I watched the RV spin in out of the four-ship formation at OSH that was alluded to. I can still see it. To borrow a line from the best cop show ever, "Let's be careful out there!"

    Jim
    Last edited by Jim Rosenow; 05-27-2013 at 09:52 PM.

  5. #5
    JimRice85's Avatar
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    Who said anyone did this 1) without prior planning and coordination or 2) experience. They may have or they may have been highly skilled and FAST members. There isn't enough info to know, only enough to jump to a conclusion.
    Jim Rice
    Wolf River Airport (54M)
    Collierville, TN
    1946 Globe GC-1B Swift N3368K
    1946 Piper J-3C Cub N7155H

  6. #6

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    Thanks for the info.

    I would suggest that when posting about these sorts of things that the author say a few words about the folks who participate. Its easy to say something like "these folks asked us to do this so I dusted off my airforce training, grabbed some of my more experienced friends, we went out and practiced, and did our best to look good."

    The challenge, which is alluded to in the original post, is that folks see something like this, performed by guys who know what they are doing, or some reads an internet post, says "that looks easy", and goes out and gets in way over their head. So I will suggest that it is sort of good policy for all of us to include something about how or why it looks so easy when we post about it. And we all like to say nice things about ourselves, right?

    If my last post seemed it little bit like an over reaction, I will apologize. I have been unlucky enough to have seen some really close calls and a couple of incidents, one fatal.

    That said, for the pilot who wants to learn another skill, its another great excuse to go meet a lot of good pilots and fly a lot.

    And since Mr Rice is a Swift driver, I assume that he participates in the Swift Formation Program that was put together by Mike Kennedy. An example of one of the programs where you can learn formation flying and earn a FAST card.

    Best of luck,

    Wes
    N78041
    Last edited by WLIU; 05-28-2013 at 07:07 AM.

  7. #7
    Jim Rosenow's Avatar
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    I would say more mis-direction than over-reaction, Wes. I hope the other group on the freq yesterday is sitting somewhere quietly reading these posts.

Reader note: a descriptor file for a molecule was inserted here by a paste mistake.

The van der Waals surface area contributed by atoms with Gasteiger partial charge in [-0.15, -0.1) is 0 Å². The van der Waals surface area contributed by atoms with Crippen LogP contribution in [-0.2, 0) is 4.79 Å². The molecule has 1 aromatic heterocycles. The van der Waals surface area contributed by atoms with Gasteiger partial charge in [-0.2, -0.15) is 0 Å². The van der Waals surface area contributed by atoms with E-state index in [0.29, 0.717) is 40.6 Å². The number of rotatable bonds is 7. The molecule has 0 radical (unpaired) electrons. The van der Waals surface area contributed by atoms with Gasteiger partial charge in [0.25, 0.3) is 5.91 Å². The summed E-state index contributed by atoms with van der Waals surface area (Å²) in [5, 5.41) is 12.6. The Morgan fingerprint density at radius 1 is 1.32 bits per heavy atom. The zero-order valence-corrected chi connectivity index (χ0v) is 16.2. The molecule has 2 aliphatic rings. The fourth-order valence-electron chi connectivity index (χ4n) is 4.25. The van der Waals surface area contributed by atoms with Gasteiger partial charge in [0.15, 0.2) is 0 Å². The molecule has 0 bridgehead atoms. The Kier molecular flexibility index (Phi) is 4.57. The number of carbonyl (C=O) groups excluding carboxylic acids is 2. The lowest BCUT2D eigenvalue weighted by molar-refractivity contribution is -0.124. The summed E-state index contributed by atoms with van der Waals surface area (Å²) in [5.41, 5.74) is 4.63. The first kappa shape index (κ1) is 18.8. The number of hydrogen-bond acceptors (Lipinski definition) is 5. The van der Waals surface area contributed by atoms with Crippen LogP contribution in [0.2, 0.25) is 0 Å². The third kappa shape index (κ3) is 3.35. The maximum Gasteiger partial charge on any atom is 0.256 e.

I only felt the need to respond with specifics because my friends/wife fly for $$ and it's obvious who and where I am. Ergo, perception of flying impropriety by our group is a bad thing. I, on the other hand, have gotten away with MY bad habits for 42 years of flying cause no one pays me :-) (Emphasis...The last line is a JOKE!)

    I would add one more point to the discussion. Training and experience are good, but judgement is key. Most of us know the guy who has flown forever and is 'good'...the one who 'bounces' you, does the high speed pass thru the fly-in breakfast pattern, or shows up ten feet off your wing without warning. NEVER intentionally fly close to this person...they are a loose cannon. Choose your formation pilots with ever so much more care than you do your spouse. In MOST instances, your spouse won't have the opportunity to kill you.

    Jim

    PS...oh, yeah...the original post. We have strayed. Did anyone else have the opportunity to do this honor for our fallen heroes (and still willing to 'fess up to it :-) ?
    Last edited by Jim Rosenow; 05-28-2013 at 08:46 AM.

  8. #8

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    Wes, you always have something good to say. At Jim’s request, I will “fess up.”

    I was in the Guard back in the last century and was ordered to take part in a missing man formation. What could go wrong?
    1. Low level turbulence was pretty bad.
    2. We all stayed up late the night before. (one pilot may have been over served)
    3.The State Governor was late. We were sent to holding. Told to keep it out of sight low.
    4. Lead’s radio was acting up. Had to use hand signals. Did not swap lead.

    Execution was excellent. Landed with fumes.

  9. #9

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    Since the topic is Memorial Day - Thank you for your service.

    Wes